He was also the only non-delegate to actually sign the Declaration of Independence. A surprisingly active participant in the Revolutionary War, he wrote a 1,000-page manuscript on the politics of the times. It included the formation of the Continental Congress and a daily recap of speeches and debates right up to the agreement to go forward. In concept, it was a remarkable, contemporary record that is unique (except for notes James Madison complied). The public was not allowed to even attend the meetings in Philadelphia.

Alas, Thomson’s manuscript was never published since he destroyed it. Purportedly, it was because he wanted to preserve the reputations of these heroes and assumed that others would write about these historic times. The obvious implication is that his candid verbatim notes might tarnish some of his fellow colleagues. Thomson receives credit for helping design the Great Seal of the United States and since he personally chose what to include in the official journal of the Continental Congress, we’re left to wonder what he omitted or later burned … another example of why history is normally not considered precisely correct.

Charles Thomson

As Secretary of the Congress, Thomson personally rode to Mount Vernon, Va., and delivered the news to George Washington that he had been elected president of the United States. He told Washington that Congress was delighted he’d agreed “to sacrifice domestic ease and private enjoyments to preserve the happiness of your country.” Washington, in turn, said he couldn’t promise to be a great president, but could promise only “that which can be done by honest zeal.”

Political pundits opine that the office of the president was perfectly suited for George Washington, especially during the early formative years of the nation. A well-known hero in the fight for independence, he was a national leader who gained power without compromising himself or his principles. Absent the burden of a political party, he could have easily assumed the kind of monarchical power the nation had fought against. But, like his hero Cincinnatus, he had laid down his sword and returned to the plow. Clearly, this was a case of the office seeking the man as opposed to the reverse.

Washington truly did not aspire to the presidency – perhaps unique compared to all the men who followed. In his own words, he considered those eight years a personal sacrifice. In that era, land was the ultimate symbol of wealth and prestige. Through inheritance, he had acquired Mount Vernon and roughly 2,000 acres. That was not close to satisfying his ambitions and he spent much of his private life in a search of more … much more!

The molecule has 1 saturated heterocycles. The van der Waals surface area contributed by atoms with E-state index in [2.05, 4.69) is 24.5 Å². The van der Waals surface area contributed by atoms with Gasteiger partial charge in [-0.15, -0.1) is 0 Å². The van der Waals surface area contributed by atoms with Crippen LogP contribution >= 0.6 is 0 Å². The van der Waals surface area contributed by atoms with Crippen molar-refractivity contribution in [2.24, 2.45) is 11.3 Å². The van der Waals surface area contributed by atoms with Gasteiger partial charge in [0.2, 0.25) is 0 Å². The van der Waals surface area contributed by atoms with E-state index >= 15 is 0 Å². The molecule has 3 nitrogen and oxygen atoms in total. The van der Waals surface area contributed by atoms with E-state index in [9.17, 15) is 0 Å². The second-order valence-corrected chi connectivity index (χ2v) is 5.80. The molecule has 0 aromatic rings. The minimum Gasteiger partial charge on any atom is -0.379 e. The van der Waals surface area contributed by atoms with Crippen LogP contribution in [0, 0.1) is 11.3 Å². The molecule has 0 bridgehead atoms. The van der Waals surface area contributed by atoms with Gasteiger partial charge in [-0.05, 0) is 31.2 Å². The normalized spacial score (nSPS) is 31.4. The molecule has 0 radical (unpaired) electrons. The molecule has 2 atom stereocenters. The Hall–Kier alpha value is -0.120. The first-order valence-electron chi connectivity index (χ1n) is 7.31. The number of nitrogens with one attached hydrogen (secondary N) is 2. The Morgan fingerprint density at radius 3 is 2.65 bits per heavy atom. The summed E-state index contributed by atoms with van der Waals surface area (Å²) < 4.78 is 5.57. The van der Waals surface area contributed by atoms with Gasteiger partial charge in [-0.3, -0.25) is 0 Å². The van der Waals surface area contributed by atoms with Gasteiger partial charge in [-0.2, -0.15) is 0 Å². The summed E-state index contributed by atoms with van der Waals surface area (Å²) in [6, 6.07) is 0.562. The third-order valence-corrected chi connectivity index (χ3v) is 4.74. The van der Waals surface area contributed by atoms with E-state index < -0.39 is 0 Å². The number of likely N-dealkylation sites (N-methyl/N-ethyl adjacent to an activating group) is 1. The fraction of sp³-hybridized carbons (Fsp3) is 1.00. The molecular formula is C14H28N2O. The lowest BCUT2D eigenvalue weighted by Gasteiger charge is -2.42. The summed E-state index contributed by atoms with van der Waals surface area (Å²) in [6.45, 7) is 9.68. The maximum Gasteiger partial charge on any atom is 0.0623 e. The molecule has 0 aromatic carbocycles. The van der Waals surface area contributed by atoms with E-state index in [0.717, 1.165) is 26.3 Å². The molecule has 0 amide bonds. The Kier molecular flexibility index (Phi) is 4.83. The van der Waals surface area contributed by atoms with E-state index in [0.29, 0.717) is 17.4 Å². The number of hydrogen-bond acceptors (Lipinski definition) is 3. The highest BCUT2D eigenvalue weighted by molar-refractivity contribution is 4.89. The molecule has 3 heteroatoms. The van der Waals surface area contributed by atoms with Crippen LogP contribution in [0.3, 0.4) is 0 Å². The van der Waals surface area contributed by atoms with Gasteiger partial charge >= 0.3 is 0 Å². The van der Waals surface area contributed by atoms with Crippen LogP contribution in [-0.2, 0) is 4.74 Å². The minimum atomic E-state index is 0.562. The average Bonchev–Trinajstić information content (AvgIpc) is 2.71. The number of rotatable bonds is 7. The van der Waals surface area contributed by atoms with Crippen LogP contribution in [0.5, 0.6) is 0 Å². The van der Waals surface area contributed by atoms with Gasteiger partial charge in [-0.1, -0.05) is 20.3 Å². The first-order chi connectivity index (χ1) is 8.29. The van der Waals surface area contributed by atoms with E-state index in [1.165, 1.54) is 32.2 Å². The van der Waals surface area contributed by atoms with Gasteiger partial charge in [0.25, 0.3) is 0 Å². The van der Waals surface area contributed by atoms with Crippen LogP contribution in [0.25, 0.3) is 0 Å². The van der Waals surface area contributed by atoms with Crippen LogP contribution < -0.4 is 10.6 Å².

Historian John Clark called him an “inveterate land-grabber” and there’s plenty of evidence to support the claim. In 1767, he grabbed land set aside for Indians by the Crown by telling the surveyor to keep it a secret. This was followed by another 20,000 acres designated for soldiers in the French and Indian War. Washington arranged for officers to participate and then bought the land after telling the solders it was hilly, scrubby acreage. Washington would later boast that he had received “the cream of the country.”

Most biographies have been consistent in pointing out that land may have been a prime factor in his decision to court the widow Martha Parke Custis. They invariably point to his strong affection for Sally Fairfax, but she was his best friend’s wife. Martha was not without attraction. As one of the richest widows in North America, her marriage to George resulted in a windfall since what was hers became his. In addition to nearly 100 slaves, her 6,000 acres made George a very rich man. Details of their relationship are not available since Martha burned their love letters after his death.

However, since slaves over 12 were taxed, there are public records. During the first year of their marriage (he was 26 and she was 28), he acquired 13 slaves, then another 42 between 1761 and 1773. From tax records, we know he personally owned 56 slaves in 1761 … 62 in 1762 … 78 in 1765 … and 87 in the 1770s. Washington, Jefferson, Madison and most Virginia planters openly acknowledged the immorality of slavery, while confessing an inability to abolish it without financial ruin.

Washington had a reputation for tirelessly providing medical treatment for his slaves. But, was it for regard of property or more humane considerations? I suspect the answer lies somewhere in between.

As the first president, the paramount issue – among the many priorities of his first term – was to resolve the new government’s crushing debt. In 1790, the debt was estimated at $42 million. It was owed to common citizens of modest means and to thousands of Revolutionary War veterans whose IOUs had never been redeemed as stipulated by the Articles of Confederation. The war pension certificates they held had declined dramatically by 15 to 20 percent of face value.

Raising taxes was too risky and states might rebel. Ignore the debt, as had been the custom for several years, and the federal government risked its already weak reputation. The new president had to turn to his Cabinet for advice. He had an excellent eye for talent and the brilliant Alexander Hamilton was Treasury Secretary. He quickly formed a plan to create a new Bank of the United States (BUS). Since the bank would be backed by the federal government, people would feel safer about lending money and, as creditors, they would have a stake in both the bank and the government. Although Thomas Jefferson opposed the BUS, Washington prevailed in Congress.

Washington was re-elected four years later, again with a unanimous vote in the Electoral College. The first popular voting would not occur until 1824 and since that time, five presidential candidates have been elected despite losing the popular vote: John Quincy Adams (1824), Rutherford Hayes (1876), Benjamin Harrison (1888), George W. Bush (2000), and Donald J. Trump (2016).

It’s not easy starting a new country. There were no cherry trees to chop down as Parson Weems’ story describes. George Washington did not throw a silver dollar across the Rappahannock River. These are all fairy tales that grew over time. Yes, George Washington owned slaves and told a lie now and then. He was obsessed with land at one time. But, when it came to crunch time, he stepped up and committed eight years of his life to his country.